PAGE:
Robin Dreeke



Average rating: 3.8 · 2,366 ratings · 185 reviews · 7 distinct worksSimilar authors
It's Not All About Me: The ...

3.87 avg rating — 1,608 ratings — published 2011 — 4 editions
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The Code of Trust: An Ameri...

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3.89 avg rating — 371 ratings9 editions
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Sizing People Up: A Veteran...

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3.41 avg rating — 353 ratings12 editions
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Jak czytać ludzi radzi, rad...

3.12 avg rating — 17 ratings
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Phishing Dark Waters: The O...

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3.70 avg rating — 83 ratings — published 2015 — 5 editions
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Body Language for Women: Le...

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it was amazing 5.00 avg rating — 2 ratings
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Il codice del profiler: Un ...

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“It is not the critic who counts: not the man who points out how the strong man stumbles or where the doer of deeds could have done better. The credit belongs to the man who is actually in the arena, whose face is marred by dust and sweat and blood, who strives valiantly, who errs and comes up short again and again, because there is no effort without error or shortcoming, but who knows the great enthusiasms, the great devotions, who spends himself for a worthy cause; who, at the best, knows, in the end, the triumph of high achievement, and who, at the worst, if he fails, at least he fails while daring greatly, so that his place shall never be with those cold and timid souls who knew neither victory nor defeat." Theodore Roosevelt "Citizenship in a Republic," Speech at the Sorbonne, Paris, April 23, 1910”
Robin Dreeke, It's Not All About "Me": The Top Ten Techniques for Building Rapport

“1.      Establishing artificial time constraints: Allow the person being targeted to feel that there is an end in sight. 2.      Accommodating nonverbals: Ensure that both your body language as well as your voice is non-threatening.           3.      Slower rate of speech: Don’t oversell and talk too fast. You lose credibility quickly and come on too strong and threatening. 4.      Sympathy or assistance theme: Human beings are genetically coded to provide assistance and help. It also appeals to their ego that they may know more than you. 5.      Ego suspension: Most likely the hardest technique but without a doubt the most effective. Don’t build yourself up, build someone else up and you will have strong rapport. 6.      Validate others: Human beings crave being connected and accepted. Validation feeds this need and few give it. Be the great validator and have instant, great rapport. 7.      Ask… How? When? Why? : When you want to dig deep and make a connection, there is no better or safer way than asking these questions. They will tell you what they are willing to talk about. 8.      Connect with quid pro quo: Some people are just more guarded than others. Allow them to feel comfortable by giving a little about you. Don’t overdo it. 9.      Gift giving (reciprocal altruism): Human beings are genetically coded to reciprocate gifts given. Give a gift, either intangible or material, and seek a conversation and rapport in return. 10.  Managing expectations: Avoid both disappointment as well as the look of a bad salesman by ensuring that your methods are focused on benefitting the targeted individual and not you. Ultimately you will win, but your mindset needs to focus on them. You now have the top ten secrets on how to build rapport with anyone in just a few minutes.  There is nothing in these pages that”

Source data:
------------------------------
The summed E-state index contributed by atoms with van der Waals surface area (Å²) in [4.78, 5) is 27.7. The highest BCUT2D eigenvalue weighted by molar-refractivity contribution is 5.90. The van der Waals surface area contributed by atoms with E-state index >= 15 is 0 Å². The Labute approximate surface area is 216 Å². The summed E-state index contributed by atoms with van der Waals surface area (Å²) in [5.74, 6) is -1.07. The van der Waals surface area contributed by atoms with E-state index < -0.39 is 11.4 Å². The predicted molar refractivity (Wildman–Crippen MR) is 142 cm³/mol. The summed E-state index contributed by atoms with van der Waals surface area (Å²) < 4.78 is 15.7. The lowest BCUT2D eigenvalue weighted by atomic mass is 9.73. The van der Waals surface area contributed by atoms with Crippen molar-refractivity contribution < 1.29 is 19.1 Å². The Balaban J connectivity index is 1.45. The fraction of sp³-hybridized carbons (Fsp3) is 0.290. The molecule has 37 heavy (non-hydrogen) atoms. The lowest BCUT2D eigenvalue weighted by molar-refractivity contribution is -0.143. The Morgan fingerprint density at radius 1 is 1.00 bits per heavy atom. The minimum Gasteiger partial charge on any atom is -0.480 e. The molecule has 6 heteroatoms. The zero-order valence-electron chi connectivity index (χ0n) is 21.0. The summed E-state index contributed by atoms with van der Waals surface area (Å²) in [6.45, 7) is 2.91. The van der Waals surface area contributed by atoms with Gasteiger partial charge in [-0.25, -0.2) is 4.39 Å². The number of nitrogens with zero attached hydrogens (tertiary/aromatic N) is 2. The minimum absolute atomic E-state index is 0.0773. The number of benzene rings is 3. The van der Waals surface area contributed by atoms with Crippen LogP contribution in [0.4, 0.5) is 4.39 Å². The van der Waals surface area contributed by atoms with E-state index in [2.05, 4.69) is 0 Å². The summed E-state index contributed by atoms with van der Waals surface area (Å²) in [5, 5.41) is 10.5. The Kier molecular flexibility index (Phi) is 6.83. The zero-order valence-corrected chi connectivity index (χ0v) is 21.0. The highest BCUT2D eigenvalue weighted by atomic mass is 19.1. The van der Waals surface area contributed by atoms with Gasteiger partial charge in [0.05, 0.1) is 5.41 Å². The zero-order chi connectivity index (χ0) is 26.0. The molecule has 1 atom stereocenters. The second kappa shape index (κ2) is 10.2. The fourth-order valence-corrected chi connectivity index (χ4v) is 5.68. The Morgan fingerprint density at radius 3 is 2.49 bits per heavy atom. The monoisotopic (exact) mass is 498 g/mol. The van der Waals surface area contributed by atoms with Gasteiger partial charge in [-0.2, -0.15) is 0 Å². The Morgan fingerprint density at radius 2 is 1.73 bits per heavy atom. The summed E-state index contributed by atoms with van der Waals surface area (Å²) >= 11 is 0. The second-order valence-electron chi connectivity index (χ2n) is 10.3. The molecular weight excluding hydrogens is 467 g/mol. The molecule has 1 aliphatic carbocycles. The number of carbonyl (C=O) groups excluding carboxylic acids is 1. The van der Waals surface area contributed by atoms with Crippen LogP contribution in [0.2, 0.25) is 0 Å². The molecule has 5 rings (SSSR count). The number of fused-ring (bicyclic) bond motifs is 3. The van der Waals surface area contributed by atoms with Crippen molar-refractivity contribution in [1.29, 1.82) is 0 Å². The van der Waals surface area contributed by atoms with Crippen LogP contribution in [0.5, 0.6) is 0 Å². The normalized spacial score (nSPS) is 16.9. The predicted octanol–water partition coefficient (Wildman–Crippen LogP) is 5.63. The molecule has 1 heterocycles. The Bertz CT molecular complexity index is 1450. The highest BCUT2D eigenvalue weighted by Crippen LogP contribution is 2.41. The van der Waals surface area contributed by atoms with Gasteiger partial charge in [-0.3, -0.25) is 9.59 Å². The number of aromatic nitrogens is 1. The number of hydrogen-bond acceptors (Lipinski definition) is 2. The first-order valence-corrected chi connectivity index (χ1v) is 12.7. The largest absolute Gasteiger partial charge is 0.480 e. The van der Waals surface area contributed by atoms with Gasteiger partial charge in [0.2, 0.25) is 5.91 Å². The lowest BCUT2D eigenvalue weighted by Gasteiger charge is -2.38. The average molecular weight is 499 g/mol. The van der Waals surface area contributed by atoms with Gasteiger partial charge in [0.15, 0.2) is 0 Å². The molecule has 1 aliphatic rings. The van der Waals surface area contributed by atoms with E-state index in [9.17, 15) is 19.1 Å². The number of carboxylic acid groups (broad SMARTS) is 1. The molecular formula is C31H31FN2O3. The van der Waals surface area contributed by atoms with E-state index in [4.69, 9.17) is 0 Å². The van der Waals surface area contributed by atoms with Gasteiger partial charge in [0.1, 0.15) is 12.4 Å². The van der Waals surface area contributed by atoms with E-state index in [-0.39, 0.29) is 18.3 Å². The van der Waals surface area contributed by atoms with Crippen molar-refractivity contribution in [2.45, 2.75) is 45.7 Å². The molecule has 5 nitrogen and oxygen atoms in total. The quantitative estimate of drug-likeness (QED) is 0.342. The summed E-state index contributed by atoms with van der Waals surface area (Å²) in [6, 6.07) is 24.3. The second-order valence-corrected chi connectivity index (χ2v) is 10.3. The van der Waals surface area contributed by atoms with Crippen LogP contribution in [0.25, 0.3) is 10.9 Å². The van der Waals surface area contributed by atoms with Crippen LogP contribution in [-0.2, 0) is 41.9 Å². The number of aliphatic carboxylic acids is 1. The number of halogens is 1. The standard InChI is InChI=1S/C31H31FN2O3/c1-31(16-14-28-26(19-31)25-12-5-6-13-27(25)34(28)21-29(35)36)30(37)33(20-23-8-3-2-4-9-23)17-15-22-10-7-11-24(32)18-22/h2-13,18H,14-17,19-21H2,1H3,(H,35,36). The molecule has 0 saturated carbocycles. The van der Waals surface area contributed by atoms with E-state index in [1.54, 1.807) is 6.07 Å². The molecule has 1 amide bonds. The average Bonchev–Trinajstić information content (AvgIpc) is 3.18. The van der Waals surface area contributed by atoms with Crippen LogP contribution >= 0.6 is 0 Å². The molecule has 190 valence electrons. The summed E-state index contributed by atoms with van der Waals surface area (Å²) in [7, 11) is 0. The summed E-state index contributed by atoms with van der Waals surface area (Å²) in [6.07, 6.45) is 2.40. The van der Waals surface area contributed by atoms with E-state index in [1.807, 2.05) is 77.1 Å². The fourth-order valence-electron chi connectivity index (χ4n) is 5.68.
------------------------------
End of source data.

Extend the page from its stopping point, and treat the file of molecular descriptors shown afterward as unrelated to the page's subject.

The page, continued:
Robin Dreeke, It's Not All About "Me": The Top Ten Techniques for Building Rapport

“Rationality is the brick and mortar that creates a firm foundation of trust. It keeps things real, reflects only honesty, and helps you determine who people actually are, and what they really want. Emotion builds a foundation of sand, ever-shifting as moods change, creating sinkholes of confusion, doubt, and dishonesty.”
Robin Dreeke, The Code of Trust: An American Counterintelligence Expert's Five Rules to Lead and Succeed

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